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Among other findings, the study concludes that establishing commercial waste collection zones could reduce truck traffic and greenhouse gas emissions.
August 17, 2016
Updated with quotes from Sanitation Commissioner Kathryn Garcia.
The City of New York Department of Sanitation (DSNY) and the Business Integrity Commission (BIC) have released the findings of a study that recommends that the city move ahead with implementing commercial waste collection zones.
Among other findings, the study concludes that establishing commercial waste collection zones could reduce truck traffic associated with commercial waste collection by 49 percent to 68 percent and reduce greenhouse gas emissions by 42 percent to 64 percent.
The study also found that New York’s current open-market commercial waste system “generates excess truck traffic, is highly concentrated among a few carters, has little transparency in pricing and prevents private carting companies from achieving efficiencies that allow investments in recycling initiatives or cleaner trucks.”
In a zone collection system, the city would be divided into zones with contractors bidding to serve certain sectors within those zones. Currently, there are no such restrictions with businesses free to contract with whichever hauler they chose.
The study, which was commissioned last October, assessed several key areas including economics, mileage, emissions and industry safety. The study focused on 90 companies licensed by the BIC that collect waste and recycling from approximately 107,800 customers in New York City.
“The magnitude of the improvements in air quality and reduction in truck traffic coupled with the projected stable pricing for businesses the study found are compelling reasons for implementation of commercial waste collection zones,” Sanitation Commissioner Kathryn Garcia said in a statement. “This study is the first step toward developing a more efficient and effective commercial waste collection system in New York City for businesses, employees and the public at large. We are excited to work with City Council and industry partners to develop a comprehensive plan to achieve these environmental benefits while also improving safety standards for workers and achieving our zero waste goals.”
A 12-page executive summary highlighted some key takeaways:
The industry is predominantly privately owned, with nearly half of the approximately $500 million in local revenues collected by non-NYC carters.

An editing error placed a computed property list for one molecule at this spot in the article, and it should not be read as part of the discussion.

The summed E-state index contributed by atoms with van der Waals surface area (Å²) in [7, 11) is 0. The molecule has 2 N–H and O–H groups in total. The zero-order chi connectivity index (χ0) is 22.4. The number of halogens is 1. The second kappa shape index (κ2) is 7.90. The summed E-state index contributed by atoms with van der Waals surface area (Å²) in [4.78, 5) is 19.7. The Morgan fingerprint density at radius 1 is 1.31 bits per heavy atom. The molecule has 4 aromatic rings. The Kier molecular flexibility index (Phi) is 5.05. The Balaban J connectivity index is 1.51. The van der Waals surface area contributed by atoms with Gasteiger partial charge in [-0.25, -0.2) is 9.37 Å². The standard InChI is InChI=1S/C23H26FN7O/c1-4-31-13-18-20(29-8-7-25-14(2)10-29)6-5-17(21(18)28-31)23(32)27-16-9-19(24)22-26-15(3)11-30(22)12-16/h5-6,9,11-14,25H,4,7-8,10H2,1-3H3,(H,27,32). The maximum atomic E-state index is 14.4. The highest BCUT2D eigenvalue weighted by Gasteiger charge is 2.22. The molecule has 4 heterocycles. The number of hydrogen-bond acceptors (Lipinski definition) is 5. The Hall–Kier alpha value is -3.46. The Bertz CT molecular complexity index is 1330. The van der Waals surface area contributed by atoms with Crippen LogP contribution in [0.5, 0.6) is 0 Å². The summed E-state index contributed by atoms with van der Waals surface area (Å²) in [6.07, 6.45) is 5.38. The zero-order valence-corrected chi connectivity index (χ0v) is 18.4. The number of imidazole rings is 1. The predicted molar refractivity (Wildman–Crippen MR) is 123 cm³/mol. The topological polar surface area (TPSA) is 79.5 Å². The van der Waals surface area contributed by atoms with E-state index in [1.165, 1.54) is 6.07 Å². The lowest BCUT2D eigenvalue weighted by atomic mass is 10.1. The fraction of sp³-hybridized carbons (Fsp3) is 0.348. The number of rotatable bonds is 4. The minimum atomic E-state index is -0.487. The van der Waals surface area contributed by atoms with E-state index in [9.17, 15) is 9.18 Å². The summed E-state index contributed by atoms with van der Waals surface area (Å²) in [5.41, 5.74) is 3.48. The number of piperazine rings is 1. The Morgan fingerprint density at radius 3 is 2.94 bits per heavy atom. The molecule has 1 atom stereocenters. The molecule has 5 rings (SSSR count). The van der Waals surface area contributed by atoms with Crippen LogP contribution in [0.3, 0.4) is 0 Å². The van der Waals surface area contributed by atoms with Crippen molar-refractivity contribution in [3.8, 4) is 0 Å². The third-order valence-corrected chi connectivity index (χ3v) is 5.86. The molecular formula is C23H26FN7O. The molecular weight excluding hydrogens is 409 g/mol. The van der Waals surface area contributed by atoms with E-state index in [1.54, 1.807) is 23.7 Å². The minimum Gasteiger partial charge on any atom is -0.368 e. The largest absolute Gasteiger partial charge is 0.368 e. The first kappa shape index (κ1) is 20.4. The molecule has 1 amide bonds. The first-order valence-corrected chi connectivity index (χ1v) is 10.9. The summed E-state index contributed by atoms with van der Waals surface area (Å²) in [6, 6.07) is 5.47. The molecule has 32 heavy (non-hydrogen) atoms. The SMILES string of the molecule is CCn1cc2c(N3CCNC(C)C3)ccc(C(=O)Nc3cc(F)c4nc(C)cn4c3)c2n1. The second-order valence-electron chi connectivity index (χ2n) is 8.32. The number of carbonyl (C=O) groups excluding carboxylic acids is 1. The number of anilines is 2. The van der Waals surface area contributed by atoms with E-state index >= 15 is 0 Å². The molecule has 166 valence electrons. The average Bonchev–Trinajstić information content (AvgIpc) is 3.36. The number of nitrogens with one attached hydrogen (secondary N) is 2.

The market is highly concentrated and reflects a ‘long-tail’ dynamic, with a few carters holding the majority of customer accounts and collecting a significant proportion of local revenues.
This market concentration exists in every borough, with a few carters collecting 90 percent of the market and many carters competing for the last 10 percent of the market.
While large carters naturally have a widespread geographical reach, nearly 40 percent of small carters operate in a dispersed manner by covering three or more boroughs.
The economics of commercial waste collection requires carters to provide comprehensive services and serve a diverse customer base, with 80 percent of carters providing both putrescible and recycling pickup services and 70 percent of carters serving more than five customer types.
Carter-customer relationships are generally direct, informal and can change often.
Carters operate on very thin margins, with half reporting an operating loss in 2013.
The solid waste collection industry in NYC has seen relatively strong employment and wage growth in recent years.
While wages are relatively high at the occupational level, earnings can vary widely.
In terms of mileage, the study found that the private carting industry currently contributes approximately 23.1 million vehicle miles traveled annually to the streets of New York City and the adjacent counties. Moving to a zone system would reduce that amount by 49 percent to 68 percent, according to the study’s estimates.
In terms of rates: